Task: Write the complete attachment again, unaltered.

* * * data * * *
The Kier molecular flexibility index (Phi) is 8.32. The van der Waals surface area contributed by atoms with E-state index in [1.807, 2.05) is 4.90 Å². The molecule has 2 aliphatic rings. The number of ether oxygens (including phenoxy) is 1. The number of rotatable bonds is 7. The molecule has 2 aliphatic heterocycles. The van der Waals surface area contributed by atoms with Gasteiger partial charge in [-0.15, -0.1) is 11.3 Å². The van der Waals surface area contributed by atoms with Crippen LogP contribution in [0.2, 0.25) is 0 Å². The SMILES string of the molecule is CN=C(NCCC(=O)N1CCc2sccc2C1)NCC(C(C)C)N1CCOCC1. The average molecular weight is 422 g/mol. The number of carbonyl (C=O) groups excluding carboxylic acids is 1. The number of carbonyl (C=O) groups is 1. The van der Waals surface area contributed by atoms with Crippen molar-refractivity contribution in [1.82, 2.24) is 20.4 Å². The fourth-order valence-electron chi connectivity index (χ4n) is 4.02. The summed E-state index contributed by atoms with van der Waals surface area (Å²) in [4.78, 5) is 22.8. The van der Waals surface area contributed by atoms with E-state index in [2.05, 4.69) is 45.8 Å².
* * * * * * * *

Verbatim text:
The Kier molecular flexibility index (Phi) is 8.32. The van der Waals surface area contributed by atoms with E-state index in [1.807, 2.05) is 4.90 Å². The molecule has 2 aliphatic rings. The number of ether oxygens (including phenoxy) is 1. The number of rotatable bonds is 7. The molecule has 2 aliphatic heterocycles. The van der Waals surface area contributed by atoms with Gasteiger partial charge in [-0.15, -0.1) is 11.3 Å². The van der Waals surface area contributed by atoms with Crippen LogP contribution in [0.2, 0.25) is 0 Å². The SMILES string of the molecule is CN=C(NCCC(=O)N1CCc2sccc2C1)NCC(C(C)C)N1CCOCC1. The average molecular weight is 422 g/mol. The number of carbonyl (C=O) groups excluding carboxylic acids is 1. The number of carbonyl (C=O) groups is 1. The van der Waals surface area contributed by atoms with Crippen molar-refractivity contribution in [1.82, 2.24) is 20.4 Å². The fourth-order valence-electron chi connectivity index (χ4n) is 4.02. The summed E-state index contributed by atoms with van der Waals surface area (Å²) in [4.78, 5) is 22.8. The van der Waals surface area contributed by atoms with E-state index in [2.05, 4.69) is 45.8 Å².